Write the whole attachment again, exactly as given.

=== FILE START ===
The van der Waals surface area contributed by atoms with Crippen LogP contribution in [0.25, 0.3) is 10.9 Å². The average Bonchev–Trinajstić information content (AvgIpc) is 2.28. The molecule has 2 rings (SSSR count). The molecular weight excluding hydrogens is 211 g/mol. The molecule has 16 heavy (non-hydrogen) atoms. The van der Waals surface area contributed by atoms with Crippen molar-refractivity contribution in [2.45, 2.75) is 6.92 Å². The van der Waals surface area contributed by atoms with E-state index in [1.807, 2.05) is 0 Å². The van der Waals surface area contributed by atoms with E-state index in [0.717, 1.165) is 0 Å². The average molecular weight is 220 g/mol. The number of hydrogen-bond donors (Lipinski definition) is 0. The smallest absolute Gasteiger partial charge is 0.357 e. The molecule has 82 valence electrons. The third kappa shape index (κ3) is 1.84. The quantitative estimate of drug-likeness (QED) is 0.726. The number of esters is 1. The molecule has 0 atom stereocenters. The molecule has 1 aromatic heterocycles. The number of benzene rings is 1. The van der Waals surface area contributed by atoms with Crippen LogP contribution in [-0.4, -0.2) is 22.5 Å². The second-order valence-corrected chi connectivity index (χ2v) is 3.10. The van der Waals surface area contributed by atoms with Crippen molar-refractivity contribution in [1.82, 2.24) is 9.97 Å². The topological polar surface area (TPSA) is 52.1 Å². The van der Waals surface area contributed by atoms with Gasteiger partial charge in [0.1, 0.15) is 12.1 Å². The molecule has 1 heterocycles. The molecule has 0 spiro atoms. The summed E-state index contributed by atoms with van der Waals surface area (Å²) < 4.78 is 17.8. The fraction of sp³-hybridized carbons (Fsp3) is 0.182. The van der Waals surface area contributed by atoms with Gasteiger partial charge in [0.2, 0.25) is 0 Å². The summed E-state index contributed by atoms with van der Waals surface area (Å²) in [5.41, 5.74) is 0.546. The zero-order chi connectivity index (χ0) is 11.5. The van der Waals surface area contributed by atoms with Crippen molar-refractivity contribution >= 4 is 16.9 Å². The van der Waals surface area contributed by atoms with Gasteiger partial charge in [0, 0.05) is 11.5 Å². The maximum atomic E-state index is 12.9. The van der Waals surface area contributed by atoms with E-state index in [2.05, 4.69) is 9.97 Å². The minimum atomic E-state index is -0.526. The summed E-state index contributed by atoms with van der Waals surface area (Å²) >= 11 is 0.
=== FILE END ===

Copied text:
The van der Waals surface area contributed by atoms with Crippen LogP contribution in [0.25, 0.3) is 10.9 Å². The average Bonchev–Trinajstić information content (AvgIpc) is 2.28. The molecule has 2 rings (SSSR count). The molecular weight excluding hydrogens is 211 g/mol. The molecule has 16 heavy (non-hydrogen) atoms. The van der Waals surface area contributed by atoms with Crippen molar-refractivity contribution in [2.45, 2.75) is 6.92 Å². The van der Waals surface area contributed by atoms with E-state index in [1.807, 2.05) is 0 Å². The van der Waals surface area contributed by atoms with E-state index in [0.717, 1.165) is 0 Å². The average molecular weight is 220 g/mol. The number of hydrogen-bond donors (Lipinski definition) is 0. The smallest absolute Gasteiger partial charge is 0.357 e. The molecule has 82 valence electrons. The third kappa shape index (κ3) is 1.84. The quantitative estimate of drug-likeness (QED) is 0.726. The number of esters is 1. The molecule has 0 atom stereocenters. The molecule has 1 aromatic heterocycles. The number of benzene rings is 1. The van der Waals surface area contributed by atoms with Crippen LogP contribution in [-0.4, -0.2) is 22.5 Å². The second-order valence-corrected chi connectivity index (χ2v) is 3.10. The van der Waals surface area contributed by atoms with Crippen molar-refractivity contribution in [1.82, 2.24) is 9.97 Å². The topological polar surface area (TPSA) is 52.1 Å². The van der Waals surface area contributed by atoms with Gasteiger partial charge in [0.1, 0.15) is 12.1 Å². The molecule has 1 heterocycles. The molecule has 0 spiro atoms. The summed E-state index contributed by atoms with van der Waals surface area (Å²) < 4.78 is 17.8. The fraction of sp³-hybridized carbons (Fsp3) is 0.182. The van der Waals surface area contributed by atoms with Gasteiger partial charge in [0.2, 0.25) is 0 Å². The summed E-state index contributed by atoms with van der Waals surface area (Å²) in [5.41, 5.74) is 0.546. The zero-order chi connectivity index (χ0) is 11.5. The van der Waals surface area contributed by atoms with Crippen molar-refractivity contribution >= 4 is 16.9 Å². The van der Waals surface area contributed by atoms with Gasteiger partial charge in [0, 0.05) is 11.5 Å². The maximum atomic E-state index is 12.9. The van der Waals surface area contributed by atoms with E-state index in [2.05, 4.69) is 9.97 Å². The minimum atomic E-state index is -0.526. The summed E-state index contributed by atoms with van der Waals surface area (Å²) >= 11 is 0.